Motherhood & Words
Yesterday, I took Zoë to get her hair cut. She grimaced as the stylist combed through her tangled, matted red hair (she hates to brush it or have anyone else brush it). But then her hair was free of snarls, and I watched as chunks fell around her shoulders and slid to the floor. It was if she was transforming from a preschooler to a kindergartener before my eyes. She even let the stylist give her a thin braid that framed her face, something she doesn’t usually allow.
Last night she and Stella picked out what they wanted in their lunches, excitedly pouring Goldfish into baggies and stacking mandarin oranges and containers of carrots next to the soup I would heat for their thermoses in the morning.
Zoë announced this morning that she hadn’t had enough sleep (we are up by 6), but when Stella told her she’d help her get dressed, she shook off her grumpiness. Neither of them ate much breakfast, then they put on their tennis shoes and double-checked their backpacks, and then we were outside, taking pictures, documenting the moment. “Don’t worry,” Stella said to Zoë. “I’ll walk you to your classroom.” Zoë nodded. Be still my heart.
When the bus came, Stella held Zoë’s hand as they crossed the street. I could see Stella settle Zoë by the window on the other side of the bus, and then sit down next to her. And then they were gone.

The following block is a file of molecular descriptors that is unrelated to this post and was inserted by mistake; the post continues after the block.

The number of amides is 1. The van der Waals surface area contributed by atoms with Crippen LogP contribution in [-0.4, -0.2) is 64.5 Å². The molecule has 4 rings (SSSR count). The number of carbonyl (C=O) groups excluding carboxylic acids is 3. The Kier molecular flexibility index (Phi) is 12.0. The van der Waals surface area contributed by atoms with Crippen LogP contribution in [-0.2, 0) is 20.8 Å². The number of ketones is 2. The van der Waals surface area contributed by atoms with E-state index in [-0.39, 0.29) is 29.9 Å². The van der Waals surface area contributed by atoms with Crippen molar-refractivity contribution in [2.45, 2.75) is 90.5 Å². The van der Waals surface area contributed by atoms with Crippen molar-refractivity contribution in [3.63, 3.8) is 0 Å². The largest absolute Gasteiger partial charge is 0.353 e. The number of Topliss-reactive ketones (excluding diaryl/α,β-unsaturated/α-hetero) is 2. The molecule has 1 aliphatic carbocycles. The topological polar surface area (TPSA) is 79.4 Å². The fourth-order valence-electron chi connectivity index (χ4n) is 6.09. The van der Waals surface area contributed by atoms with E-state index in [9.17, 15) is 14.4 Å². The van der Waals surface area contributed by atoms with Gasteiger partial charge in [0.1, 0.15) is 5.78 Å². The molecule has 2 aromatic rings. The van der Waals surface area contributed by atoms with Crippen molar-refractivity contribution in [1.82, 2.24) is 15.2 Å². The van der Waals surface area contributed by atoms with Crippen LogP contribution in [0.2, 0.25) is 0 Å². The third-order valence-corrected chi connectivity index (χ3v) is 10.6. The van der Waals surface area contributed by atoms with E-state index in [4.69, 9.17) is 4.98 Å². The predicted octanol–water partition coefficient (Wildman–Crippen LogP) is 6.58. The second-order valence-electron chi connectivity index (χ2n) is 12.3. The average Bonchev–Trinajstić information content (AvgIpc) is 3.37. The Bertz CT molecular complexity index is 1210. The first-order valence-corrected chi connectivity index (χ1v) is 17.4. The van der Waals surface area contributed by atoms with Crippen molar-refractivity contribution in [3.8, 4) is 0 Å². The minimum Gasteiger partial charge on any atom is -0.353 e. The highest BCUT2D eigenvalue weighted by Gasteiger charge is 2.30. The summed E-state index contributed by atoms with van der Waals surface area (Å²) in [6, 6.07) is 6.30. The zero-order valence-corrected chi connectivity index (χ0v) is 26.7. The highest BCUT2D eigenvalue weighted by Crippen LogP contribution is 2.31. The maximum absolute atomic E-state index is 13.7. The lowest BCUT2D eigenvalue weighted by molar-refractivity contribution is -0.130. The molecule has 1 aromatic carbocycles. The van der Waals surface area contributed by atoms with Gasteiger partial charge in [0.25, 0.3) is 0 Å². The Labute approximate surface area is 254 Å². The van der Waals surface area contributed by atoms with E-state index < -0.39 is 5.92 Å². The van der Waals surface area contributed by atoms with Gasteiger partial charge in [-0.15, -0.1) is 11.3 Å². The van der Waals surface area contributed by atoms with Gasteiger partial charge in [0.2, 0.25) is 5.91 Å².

My girls are growing up. That’s the way it happens, no? I have been thinking about the years we have left with them at home, before they leave for college, and it has started to feel like it’s coming too fast. But then I have glimpses of the young people they are becoming, and I can’t help being so proud of them, of their kind hearts and fierceness and enthusiasm for life. World, get ready.
Update: Zoë had a great first day. She leapt into my arms when she got off the bus, and told me that she’d made two friends. (She could only remember one of their names, but I’m sure that will come.) And Stella reported that they got to see each other at recess, though they were playing on different playgrounds. The second morning was a little rougher because Z was tired, but I think she’ll get into the groove of early wake ups and having to wear underwear EVERY DAY. Hard stuff.